**Last updated:** 2019-03-31

**Checks:** 6 0

**Knit directory:** `fiveMinuteStats/analysis/`

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Rmd | 8466ce3 | stephens999 | 2016-05-02 | add gibbs sampling example |

Be familiar with the concept of joint distribution and a conditional distribution. Ideally also with the concept of a Markov chain and its stationary distribution.

Gibbs sampling is a very useful way of simulating from distributions that are difficult to simulate from directly. However, in this introduction to the key concept, we will use a Gibbs sampler to simulate from a very simple distribution that could be simulated from in other ways.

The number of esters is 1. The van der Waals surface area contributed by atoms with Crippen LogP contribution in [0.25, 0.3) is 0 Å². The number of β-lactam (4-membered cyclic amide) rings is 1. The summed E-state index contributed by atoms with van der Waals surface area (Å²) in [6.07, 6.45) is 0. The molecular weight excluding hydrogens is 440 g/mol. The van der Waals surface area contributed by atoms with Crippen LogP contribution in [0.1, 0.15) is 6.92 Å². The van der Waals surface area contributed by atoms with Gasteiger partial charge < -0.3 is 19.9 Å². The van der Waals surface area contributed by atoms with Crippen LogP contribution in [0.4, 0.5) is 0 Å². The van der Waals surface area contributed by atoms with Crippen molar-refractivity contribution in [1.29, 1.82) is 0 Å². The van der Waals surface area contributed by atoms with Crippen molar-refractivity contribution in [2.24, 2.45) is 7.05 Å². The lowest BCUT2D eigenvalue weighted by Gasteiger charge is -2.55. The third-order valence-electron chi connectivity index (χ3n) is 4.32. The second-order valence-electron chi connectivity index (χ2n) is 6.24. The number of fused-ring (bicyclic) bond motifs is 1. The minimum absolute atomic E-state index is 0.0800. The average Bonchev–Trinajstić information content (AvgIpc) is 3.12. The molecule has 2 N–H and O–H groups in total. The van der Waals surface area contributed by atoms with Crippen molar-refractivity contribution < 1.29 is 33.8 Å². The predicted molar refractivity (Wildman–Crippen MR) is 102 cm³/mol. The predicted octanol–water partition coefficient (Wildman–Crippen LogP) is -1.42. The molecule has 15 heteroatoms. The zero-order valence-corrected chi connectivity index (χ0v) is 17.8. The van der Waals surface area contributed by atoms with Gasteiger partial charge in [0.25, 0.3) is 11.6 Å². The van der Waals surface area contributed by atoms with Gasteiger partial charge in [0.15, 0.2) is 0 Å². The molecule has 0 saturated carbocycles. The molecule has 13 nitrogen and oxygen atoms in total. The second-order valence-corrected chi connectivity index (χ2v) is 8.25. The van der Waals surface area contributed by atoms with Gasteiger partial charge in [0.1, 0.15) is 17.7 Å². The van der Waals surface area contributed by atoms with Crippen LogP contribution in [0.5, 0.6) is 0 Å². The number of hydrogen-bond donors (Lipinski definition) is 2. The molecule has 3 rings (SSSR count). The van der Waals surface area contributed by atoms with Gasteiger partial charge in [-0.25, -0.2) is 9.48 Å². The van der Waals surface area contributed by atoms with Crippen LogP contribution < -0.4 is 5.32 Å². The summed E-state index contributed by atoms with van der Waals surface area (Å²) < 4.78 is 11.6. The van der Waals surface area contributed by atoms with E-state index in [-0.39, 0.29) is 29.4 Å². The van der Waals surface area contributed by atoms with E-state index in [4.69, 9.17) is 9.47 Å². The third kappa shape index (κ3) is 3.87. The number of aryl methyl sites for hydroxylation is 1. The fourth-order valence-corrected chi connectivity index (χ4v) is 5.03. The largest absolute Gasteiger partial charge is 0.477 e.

Suppose \(X\) and \(Y\) are two binary random variables with joint distribution \(\Pr(X=x,Y=y) = p_{X,Y}(x,y)\) given by the following table:

X \ Y | 0 | 1 |
---|---|---|

0 | 0.6 | 0.1 |

1 | 0.15 | 0.15 |

That is, for example, \(p_{X,Y}(0,0)=0.6\).

The conditional distribution of \(X\) given any given value is easy to compute by the usual formula for conditional probability, \(\Pr(A | B) = \Pr(A \cap B)/\Pr(B)\). For example: \[\Pr(X=0 | Y=0) = \Pr(X=0 \cap Y=0)/Pr(Y=0) = 0.6/0.75 = 0.8\] and so \[\Pr(X=1 | Y=0) = 1-0.8 = 0.2.\] Similarly \[\Pr(X=0 | Y=1) = 0.1/0.25 = 0.4\] and so \[\Pr(X=1 | Y=1) = 0.6\].

We can just as easily compute the conditional distribution of \(Y\) for any given value of \(X\): \[\Pr(Y=0 | X=0) = 6/7\] \[\Pr(Y=1 | X=0) = 1/7\] \[\Pr(Y=0 | X=1) = 1/2\] \[\Pr(Y=1 | X=1) = 1/2\]